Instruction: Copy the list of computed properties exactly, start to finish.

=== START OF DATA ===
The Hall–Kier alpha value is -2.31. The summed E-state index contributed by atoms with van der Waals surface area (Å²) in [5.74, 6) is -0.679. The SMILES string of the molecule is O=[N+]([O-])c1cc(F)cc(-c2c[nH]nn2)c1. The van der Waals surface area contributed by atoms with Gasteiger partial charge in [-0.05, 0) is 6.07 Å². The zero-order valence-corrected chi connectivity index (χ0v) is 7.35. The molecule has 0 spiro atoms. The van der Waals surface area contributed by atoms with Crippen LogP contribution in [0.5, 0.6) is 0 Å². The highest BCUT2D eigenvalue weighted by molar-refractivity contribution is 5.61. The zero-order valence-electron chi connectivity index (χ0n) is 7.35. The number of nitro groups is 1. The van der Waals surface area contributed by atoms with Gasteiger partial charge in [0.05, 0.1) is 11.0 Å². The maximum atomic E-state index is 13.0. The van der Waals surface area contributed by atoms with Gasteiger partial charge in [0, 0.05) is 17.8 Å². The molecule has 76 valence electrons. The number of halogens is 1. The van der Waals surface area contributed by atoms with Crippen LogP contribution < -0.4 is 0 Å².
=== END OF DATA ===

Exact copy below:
The Hall–Kier alpha value is -2.31. The summed E-state index contributed by atoms with van der Waals surface area (Å²) in [5.74, 6) is -0.679. The SMILES string of the molecule is O=[N+]([O-])c1cc(F)cc(-c2c[nH]nn2)c1. The van der Waals surface area contributed by atoms with Gasteiger partial charge in [-0.05, 0) is 6.07 Å². The zero-order valence-corrected chi connectivity index (χ0v) is 7.35. The molecule has 0 spiro atoms. The van der Waals surface area contributed by atoms with Crippen LogP contribution in [0.5, 0.6) is 0 Å². The highest BCUT2D eigenvalue weighted by molar-refractivity contribution is 5.61. The zero-order valence-electron chi connectivity index (χ0n) is 7.35. The number of nitro groups is 1. The van der Waals surface area contributed by atoms with Gasteiger partial charge in [0.05, 0.1) is 11.0 Å². The maximum atomic E-state index is 13.0. The van der Waals surface area contributed by atoms with Gasteiger partial charge in [0, 0.05) is 17.8 Å². The molecule has 76 valence electrons. The number of halogens is 1. The van der Waals surface area contributed by atoms with Crippen LogP contribution < -0.4 is 0 Å².